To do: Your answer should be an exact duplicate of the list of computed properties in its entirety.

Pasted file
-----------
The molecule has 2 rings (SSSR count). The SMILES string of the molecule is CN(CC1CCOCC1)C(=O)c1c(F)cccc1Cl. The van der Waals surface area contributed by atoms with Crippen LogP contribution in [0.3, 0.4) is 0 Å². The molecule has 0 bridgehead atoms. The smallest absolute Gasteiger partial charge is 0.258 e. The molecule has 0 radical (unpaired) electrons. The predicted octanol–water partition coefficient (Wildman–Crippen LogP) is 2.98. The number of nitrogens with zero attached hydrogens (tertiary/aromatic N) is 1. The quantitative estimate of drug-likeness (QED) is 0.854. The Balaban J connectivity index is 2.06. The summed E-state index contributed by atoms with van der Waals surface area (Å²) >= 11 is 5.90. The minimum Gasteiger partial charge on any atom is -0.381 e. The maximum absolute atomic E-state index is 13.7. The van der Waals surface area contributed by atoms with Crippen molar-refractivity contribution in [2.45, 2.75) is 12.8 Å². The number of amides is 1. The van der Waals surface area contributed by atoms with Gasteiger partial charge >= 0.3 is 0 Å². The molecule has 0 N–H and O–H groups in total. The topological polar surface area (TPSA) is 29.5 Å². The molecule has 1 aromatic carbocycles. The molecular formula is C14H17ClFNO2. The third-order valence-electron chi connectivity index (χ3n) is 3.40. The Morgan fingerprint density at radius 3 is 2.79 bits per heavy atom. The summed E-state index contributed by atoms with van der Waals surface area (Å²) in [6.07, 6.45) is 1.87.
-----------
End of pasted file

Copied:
The molecule has 2 rings (SSSR count). The SMILES string of the molecule is CN(CC1CCOCC1)C(=O)c1c(F)cccc1Cl. The van der Waals surface area contributed by atoms with Crippen LogP contribution in [0.3, 0.4) is 0 Å². The molecule has 0 bridgehead atoms. The smallest absolute Gasteiger partial charge is 0.258 e. The molecule has 0 radical (unpaired) electrons. The predicted octanol–water partition coefficient (Wildman–Crippen LogP) is 2.98. The number of nitrogens with zero attached hydrogens (tertiary/aromatic N) is 1. The quantitative estimate of drug-likeness (QED) is 0.854. The Balaban J connectivity index is 2.06. The summed E-state index contributed by atoms with van der Waals surface area (Å²) >= 11 is 5.90. The minimum Gasteiger partial charge on any atom is -0.381 e. The maximum absolute atomic E-state index is 13.7. The van der Waals surface area contributed by atoms with Crippen molar-refractivity contribution in [2.45, 2.75) is 12.8 Å². The number of amides is 1. The van der Waals surface area contributed by atoms with Gasteiger partial charge >= 0.3 is 0 Å². The molecule has 0 N–H and O–H groups in total. The topological polar surface area (TPSA) is 29.5 Å². The molecule has 1 aromatic carbocycles. The molecular formula is C14H17ClFNO2. The third-order valence-electron chi connectivity index (χ3n) is 3.40. The Morgan fingerprint density at radius 3 is 2.79 bits per heavy atom. The summed E-state index contributed by atoms with van der Waals surface area (Å²) in [6.07, 6.45) is 1.87.